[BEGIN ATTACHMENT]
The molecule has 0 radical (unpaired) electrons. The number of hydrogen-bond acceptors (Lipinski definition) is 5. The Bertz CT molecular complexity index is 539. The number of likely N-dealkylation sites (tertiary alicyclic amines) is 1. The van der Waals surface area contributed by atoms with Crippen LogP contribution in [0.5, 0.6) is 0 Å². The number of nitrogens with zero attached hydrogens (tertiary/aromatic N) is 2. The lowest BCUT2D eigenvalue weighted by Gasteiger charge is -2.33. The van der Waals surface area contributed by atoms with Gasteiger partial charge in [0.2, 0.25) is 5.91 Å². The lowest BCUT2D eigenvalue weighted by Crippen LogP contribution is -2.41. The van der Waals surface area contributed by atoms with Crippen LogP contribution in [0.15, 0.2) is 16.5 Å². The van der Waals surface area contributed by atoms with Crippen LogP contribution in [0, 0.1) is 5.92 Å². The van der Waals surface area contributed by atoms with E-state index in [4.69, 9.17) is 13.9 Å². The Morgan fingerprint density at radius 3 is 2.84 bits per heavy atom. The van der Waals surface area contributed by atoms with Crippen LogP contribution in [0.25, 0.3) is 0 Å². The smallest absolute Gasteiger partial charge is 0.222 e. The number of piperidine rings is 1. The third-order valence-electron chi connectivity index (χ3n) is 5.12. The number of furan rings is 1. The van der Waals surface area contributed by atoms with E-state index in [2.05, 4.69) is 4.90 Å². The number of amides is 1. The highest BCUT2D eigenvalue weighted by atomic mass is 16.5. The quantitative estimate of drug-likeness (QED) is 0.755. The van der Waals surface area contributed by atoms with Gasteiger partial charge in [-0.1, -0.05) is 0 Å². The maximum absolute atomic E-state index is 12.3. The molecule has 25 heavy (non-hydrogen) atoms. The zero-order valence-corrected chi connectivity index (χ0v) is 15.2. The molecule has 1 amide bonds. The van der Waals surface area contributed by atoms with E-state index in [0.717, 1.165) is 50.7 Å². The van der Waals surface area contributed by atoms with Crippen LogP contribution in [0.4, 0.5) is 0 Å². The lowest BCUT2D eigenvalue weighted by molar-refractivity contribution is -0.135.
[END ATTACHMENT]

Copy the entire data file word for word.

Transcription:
The molecule has 0 radical (unpaired) electrons. The number of hydrogen-bond acceptors (Lipinski definition) is 5. The Bertz CT molecular complexity index is 539. The number of likely N-dealkylation sites (tertiary alicyclic amines) is 1. The van der Waals surface area contributed by atoms with Crippen LogP contribution in [0.5, 0.6) is 0 Å². The number of nitrogens with zero attached hydrogens (tertiary/aromatic N) is 2. The lowest BCUT2D eigenvalue weighted by Gasteiger charge is -2.33. The van der Waals surface area contributed by atoms with Gasteiger partial charge in [0.2, 0.25) is 5.91 Å². The lowest BCUT2D eigenvalue weighted by Crippen LogP contribution is -2.41. The van der Waals surface area contributed by atoms with Crippen LogP contribution in [0.15, 0.2) is 16.5 Å². The van der Waals surface area contributed by atoms with Crippen LogP contribution in [0, 0.1) is 5.92 Å². The van der Waals surface area contributed by atoms with E-state index in [4.69, 9.17) is 13.9 Å². The Morgan fingerprint density at radius 3 is 2.84 bits per heavy atom. The van der Waals surface area contributed by atoms with Crippen LogP contribution in [0.25, 0.3) is 0 Å². The smallest absolute Gasteiger partial charge is 0.222 e. The number of piperidine rings is 1. The third-order valence-electron chi connectivity index (χ3n) is 5.12. The number of furan rings is 1. The van der Waals surface area contributed by atoms with E-state index in [2.05, 4.69) is 4.90 Å². The number of amides is 1. The highest BCUT2D eigenvalue weighted by atomic mass is 16.5. The quantitative estimate of drug-likeness (QED) is 0.755. The van der Waals surface area contributed by atoms with Gasteiger partial charge in [-0.1, -0.05) is 0 Å². The maximum absolute atomic E-state index is 12.3. The molecule has 25 heavy (non-hydrogen) atoms. The zero-order valence-corrected chi connectivity index (χ0v) is 15.2. The molecule has 1 amide bonds. The van der Waals surface area contributed by atoms with E-state index in [0.717, 1.165) is 50.7 Å². The van der Waals surface area contributed by atoms with Crippen LogP contribution in [0.4, 0.5) is 0 Å². The lowest BCUT2D eigenvalue weighted by molar-refractivity contribution is -0.135.